"Failure is not an option": Lessons Learned Young

“For centuries after the arrival of Africans in America, mobility served as a key form of protest against oppressive social systems that denied them freedom and equality. Enslaved Africans and African Americans asserted their right to liberty by running away from slaveholders. In the postbellum era black sharecroppers frequently abandoned cheating landlords and moved to other plantations in search of employers who would treat them fairly. During the two world wars millions of African Americans took advantage of new avenues for escape and left the South to seek better working and living conditions elsewhere. Scholars of these migrations have demonstrated that they were more than just a response to changing economic conditions. Politically conscious migrants "voted with their feet" to reject their subordinate place in the southern social order, moving to other regions in hopes of being able to exercise their citizenship."
- Greta de Jong, "Staying in Place: Black Migration, the Civil Rights Movement, and the War on Poverty in the Rural South"

Rocky's formative years unfolded during a pivotal period in American history, characterized by the Civil Rights Movement and the Great Migration. Both of his parents -- Catherine and Moses Whitaker -- hailed from Virginia, attended Norfolk State University for about a year, and had family in the South. However, when Rocky was three years old, his parents made the decision to relocate Rocky and his brother to New Jersey in search of better job opportunities and to escape the racial prejudices prevalent in the South. His father started working in a sheet metal factory, and his mother engaged in domestic work.

Upon moving to New Jersey, the Whitakers stayed with Rocky's uncle, Luther Spruell, before moving into their first basement apartment on Hamilton Avenue. Although the specific layout remains hazy, Rocky recalls the compact living space, the pullout bed he shared with his brother, and the sound of passing trains that shook their apartment at night. They soon upgraded to the third floor of a three-story walk-up apartment building on 47 Carroll Street, in a neighborhood characterized by the energy of young families that the nearby elementary school, School 10, attracted. Rocky rarely saw his father during this time, as Moses took on two jobs to put Catherine through school. After earning her degree, she secured a job as a science teacher at Eastside High School, drastically changing the Whitakers' lives. The family moved to the Fifth Avenue Projects, "the white people's projects," to a home with a patch of grass in the front and a comfortable amount of room to live. They were able to replace their Buick, whose rusted floor allowed them to see through the bottom, with a Pontiac Tempest.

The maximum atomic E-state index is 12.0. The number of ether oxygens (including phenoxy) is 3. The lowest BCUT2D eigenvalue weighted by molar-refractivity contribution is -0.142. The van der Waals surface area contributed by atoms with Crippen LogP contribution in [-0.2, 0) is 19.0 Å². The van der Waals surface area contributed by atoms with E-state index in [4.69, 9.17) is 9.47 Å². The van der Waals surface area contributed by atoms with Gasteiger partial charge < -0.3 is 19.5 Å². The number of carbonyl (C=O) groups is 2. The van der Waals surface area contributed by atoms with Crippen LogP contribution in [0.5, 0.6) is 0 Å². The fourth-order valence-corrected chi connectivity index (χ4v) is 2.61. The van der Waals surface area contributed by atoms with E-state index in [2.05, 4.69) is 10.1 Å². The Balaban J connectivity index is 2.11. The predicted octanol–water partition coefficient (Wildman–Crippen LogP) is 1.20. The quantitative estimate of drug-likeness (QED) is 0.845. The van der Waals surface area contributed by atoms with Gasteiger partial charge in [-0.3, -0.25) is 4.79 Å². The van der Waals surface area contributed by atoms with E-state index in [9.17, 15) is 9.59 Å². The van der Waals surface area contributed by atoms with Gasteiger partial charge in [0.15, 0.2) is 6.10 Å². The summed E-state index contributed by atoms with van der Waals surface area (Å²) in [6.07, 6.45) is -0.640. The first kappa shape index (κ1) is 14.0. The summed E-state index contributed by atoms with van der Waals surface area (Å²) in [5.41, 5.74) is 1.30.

Apart from the influence of his parents, Rocky acquired much of his work ethic during his summer visits to Virginia, where he and his brothers stayed with their maternal grandparents. These visits are marked as a time that Rocky got to escape the city and be a kid, hang out with his cousins, play baseball, and raise chickens. Outside of play, the brothers worked at their grandparents' gas station in Suffolk. It is here they gained practical experience in running a business and learned how to create opportunities for themselves.

"I got to see that Black folks could do other things besides work in the factory. They can have their own businesses. They can direct their own, point their own direction and make things happen for themselves. If I hadn't gone down those summers, I would have never seen that."

- Morris Whitaker

It is from these early experiences and influential family figures that Rocky grasped the significance of resilience and gained the resolve to transcend the boundaries and stereotypical professions often ascribed to individuals of his racial background. Not only did he witness acts of racial and economic resistance through the migration of his family, but also through his grandparents who stayed in the South during an infamous period of racial hardships to defend their position and place as working Black citizens.